The melancholic wallowing in the financial crisis triggered by the Big Bust of 2008 has given market Goats enough time to scratch their beards and ruminate over things that caused economic indigestion. Trust the Goats to digest the indigestible, even if the only way to achieve that is by indulging in…scapegoating. The path of least resistance is to externalize everything and hopefully, if one is lucky, a goat will stick its fat neck out, ready to be guillotined. An intellectual pow-wow session saw hedge funds and Germany emerging as two current consensus scapegoats. (I’m cautiously steering clear of investment banks. That would be too big a Pandora’s Box for me to handle…)
It behooves me to declare at the outset that there might be traces of conflict of interest here, and like most humans, I probably overestimate my capacity of objective thinking. But…it takes two hands to clap and while hedge funds are definitely no Saints, I think pinning the blame on them for the ills of the world is a little far-fetched.
ScapeGoat #1: Germany
So, Germany is leading Europe into a deflationary spiral with its severe wage-restraint policy over the past decade. No less than hedge fund god George Soros feels this way. Germany runs a current-account surplus and as the King Kong of the Euro, it is expected to do more to bailout the rest of the peripheral chimpanzees. Everyone looks askance and with oodles of trepidation on Germany’s apparent lack of contribution. Never mind that the periphery thought little before spending (and borrowing) beyond its means, with even less thought on how to repay the debt mountain. So even as Germany – hurt by its hyper-inflationary history – judiciously built up a strong moat by keeping wages in check and increasing competitiveness, the periphery was busy building a mirror image. And when the eventual bust shattered the mirror, the dazed periphery ganged up against King Kong. Some chimps even go as far as subtly blaming King Kong’s rumblings for the broken mirror. Now you gotta do more big guy! The periphery conveniently seem to have forgotten the implicit safety net that King Kong provided in the go-go years. Lower borrowing costs and benefits of a unified market are now conveniently replaced by a deflation-happy Germany that’s apparently hell-bent on destroying the Euro.
Achievement of long-term economic alignment and correction of imbalances can be realized in two basic ways, (i) devalue the currency, (ii) take the hard road to improving competitiveness. Oh, I forgot a third; blame King Kong for your ills. (i) is off-limits as the periphery obsessively looks to cling on to the Euro. (ii) seems prohibitively tough and (iii) is the path of least resistance. Attractive, intuitively easy to grasp, package and sell to a mass audience. (iii) is also a politically strong card to play in the current circumstances. I can’t see how the Euro can survive in its current setup even if Germany were to launch a massive blanket bailout. As always, rather than focus on cleaning internal muck, economies prefer donning an Armani and sophisticatedly blaming King Kong.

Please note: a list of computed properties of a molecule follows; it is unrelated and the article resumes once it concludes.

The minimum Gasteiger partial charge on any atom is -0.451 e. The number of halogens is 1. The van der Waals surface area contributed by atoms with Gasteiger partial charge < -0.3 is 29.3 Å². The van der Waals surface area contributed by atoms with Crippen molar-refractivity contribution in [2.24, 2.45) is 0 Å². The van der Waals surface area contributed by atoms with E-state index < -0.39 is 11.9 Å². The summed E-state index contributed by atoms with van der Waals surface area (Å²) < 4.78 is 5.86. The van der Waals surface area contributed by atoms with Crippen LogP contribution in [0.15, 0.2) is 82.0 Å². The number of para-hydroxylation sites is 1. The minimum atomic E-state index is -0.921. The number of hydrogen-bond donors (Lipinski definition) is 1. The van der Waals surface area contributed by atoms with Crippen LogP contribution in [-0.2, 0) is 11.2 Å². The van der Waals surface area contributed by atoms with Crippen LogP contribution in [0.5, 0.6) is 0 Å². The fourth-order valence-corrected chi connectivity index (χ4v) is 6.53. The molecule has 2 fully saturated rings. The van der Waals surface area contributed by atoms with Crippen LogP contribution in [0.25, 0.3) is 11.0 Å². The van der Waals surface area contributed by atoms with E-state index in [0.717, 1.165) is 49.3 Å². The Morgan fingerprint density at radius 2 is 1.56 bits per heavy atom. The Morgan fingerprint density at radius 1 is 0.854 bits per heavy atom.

ScapeGoat #2: Hedge funds
So hedge funds are the bad guys. Daemons who repeatedly wield the Brahmastra called Shorting. Those who profit from other people’s misfortunes surely can’t be good, can they? They caused the crisis and have much to blame for Europe’s (and others’) ills.
I’m not about to launch into an exposition off the premise that hedge funds are saints. Yes they indulge in speculative activity that often leads to unintended negative effects. Yes, they seem to profit from other people’s misfortunes. But as allocators of capital, hedge funds most often react to events that are dynamically set in motion independent of their actions. Can hedge funds be held responsible if Greece spends it way to hell? Or if an US home buyer leverages to the moon and flips homes faster than he flips the pages of the Wall Street Journal? Or if the proverbial shoe-polish guys and grandmas pass on stock tips?
Some quick numbers to put hedge funds in perspective. Global funds under management in 2008 were ~$90 trillion, and hedge funds made up $1.5 trillion of this. The skeptic might point to the leverage component in hedge funds to get a truer picture. Assuming a 3x leverage (which is roughly the levels now), hedge fund screwing power (pardon that term) is $4.5 trillion, a fat 5% of global money guards…
Textiles are a rather messy business. Long-term economics do not lend themselves to sustained generation of high returns on invested capital. It’s a pit that keeps growing over time, band-aided by periodic injections of cash. Only to come back for more as time goes by. The deteriorating economics of the business results in destruction of capital and since the latter is a scarce resource, it will eventually end up in places where it is most useful. And one can think of several businesses that utilize capital better. So, if a hedge fund short sells a textile company leading to an exacerbation (and sometimes annihilation) in the already falling stock price, how is the hedge fund responsible for the destruction of the textile business and its associated loss of jobs?
Darwinian Theory works in businesses too. And as much as it sounds altruistic to try to save chronically leaking boats, nature will run its course eventually. The smarter thing to do under the circumstances is to devote energies to switching boats, as Warren Buffet keeps reminding the world. Again, the path of least resistance is to blame hedge funds that are adept at boat-hopping for destroying economies and businesses.
Hedge funds. Fat head? sometimes, yes. But, guillotine? No…